Patients’ preferences for attributes related to health care services at hospitals in Amhara Region, northern Ethiopia: a discrete choice experiment
Authors Berhane A, Enquselassie F
Received 5 May 2015
Accepted for publication 11 August 2015
Published 10 September 2015 Volume 2015:9 Pages 1293—1301
Checked for plagiarism Yes
Review by Single-blind
Peer reviewers approved by Dr Doris YP Leung
Peer reviewer comments 3
Editor who approved publication: Dr Johnny Chen
Adugnaw Berhane,1 Fikre Enquselassie2
1College of Health Sciences, Debre Berhan University, 2School of Public Health, Addis Ababa University, Addis Ababa, Ethiopia
Background: Information from the patient’s point of view is essential in policy and clinical decisions. Prioritizing what patients value, need, and prefer in various aspects of a health program can be helpful in evaluating and designing hospital health care services.
Objective: To examine patients’ preference for attributes related to health care services and to ascertain the relative impact of attributes at hospitals in Amhara Region, northern Ethiopia.
Methods: A stated-preference discrete choice experiment survey was performed in multistage, stratified, and systematic sampling of patients who visited the hospitals. Attributes were selected based on a literature review of the most important characteristics of hospital health care service and reviewed and validated with inputs from patients and researchers in the field. Attributes included in the study were waiting time, physician communication, nursing communication, drug availability, continuity of care, and diagnostic facilities. A random-effects probit model was used to perform the analysis.
Results: One thousand and five respondents who received care in the outpatient and inpatient departments participated in the study. All attributes included in the study affected the choice of hospital. Patients were willing to wait up to 3.3 hours and 2.7 hours to get full drugs in the hospital and good nursing communication, respectively. The interaction terms indicate that preferences differ with the variables sex, occupation, and type of hospital. Patients expressed clear preferences in a decreasing order of all the significant attribute levels: a lot of diagnostic facilities, full drug availability, continuity of care, good nursing communication, partial drug availability, good physician communication, and shorter waiting time for the consultation.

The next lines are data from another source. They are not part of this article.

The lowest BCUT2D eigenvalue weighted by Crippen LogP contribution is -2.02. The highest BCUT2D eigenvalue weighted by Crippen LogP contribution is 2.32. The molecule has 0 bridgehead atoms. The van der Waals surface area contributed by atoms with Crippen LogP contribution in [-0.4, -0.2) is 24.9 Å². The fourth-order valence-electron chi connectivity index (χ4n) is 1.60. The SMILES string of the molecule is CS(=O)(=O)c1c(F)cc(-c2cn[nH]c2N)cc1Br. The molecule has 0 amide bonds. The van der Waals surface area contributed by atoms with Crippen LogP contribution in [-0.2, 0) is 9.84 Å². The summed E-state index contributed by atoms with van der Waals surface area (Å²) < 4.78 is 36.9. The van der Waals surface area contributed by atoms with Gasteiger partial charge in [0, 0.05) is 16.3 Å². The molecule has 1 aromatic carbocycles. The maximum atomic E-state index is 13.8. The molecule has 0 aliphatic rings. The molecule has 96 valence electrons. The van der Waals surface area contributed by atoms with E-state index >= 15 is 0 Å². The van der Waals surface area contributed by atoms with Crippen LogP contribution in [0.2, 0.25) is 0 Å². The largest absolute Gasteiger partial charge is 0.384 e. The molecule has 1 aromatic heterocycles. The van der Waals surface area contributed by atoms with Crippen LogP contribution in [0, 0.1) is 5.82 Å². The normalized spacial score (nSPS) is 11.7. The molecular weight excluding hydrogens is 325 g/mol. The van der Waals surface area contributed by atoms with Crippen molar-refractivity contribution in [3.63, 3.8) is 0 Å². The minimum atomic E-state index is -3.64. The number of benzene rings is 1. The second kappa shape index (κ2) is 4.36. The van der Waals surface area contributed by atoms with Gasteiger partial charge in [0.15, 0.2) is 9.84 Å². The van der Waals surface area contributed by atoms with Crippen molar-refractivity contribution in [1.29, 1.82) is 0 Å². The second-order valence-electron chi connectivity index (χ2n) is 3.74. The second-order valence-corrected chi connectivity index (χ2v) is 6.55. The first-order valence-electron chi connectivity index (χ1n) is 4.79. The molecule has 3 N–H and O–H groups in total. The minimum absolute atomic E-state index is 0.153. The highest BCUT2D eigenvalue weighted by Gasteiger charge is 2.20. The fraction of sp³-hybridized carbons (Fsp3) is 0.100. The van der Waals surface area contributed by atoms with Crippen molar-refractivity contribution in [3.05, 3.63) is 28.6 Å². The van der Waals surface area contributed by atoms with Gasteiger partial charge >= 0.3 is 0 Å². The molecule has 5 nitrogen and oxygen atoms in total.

Conclusion: Different hospital care attributes had a significant and different influence on patients’ choice of hospital. The study informs about patients’ preferences and the trade-offs among different possible process-related attributes. Decision makers should focus on patient preferences and consider selected attributes when designating hospital services, and hence to maximize patient satisfaction.
Keywords: patient preference, hospital health care, hospital choice, patient satisfaction
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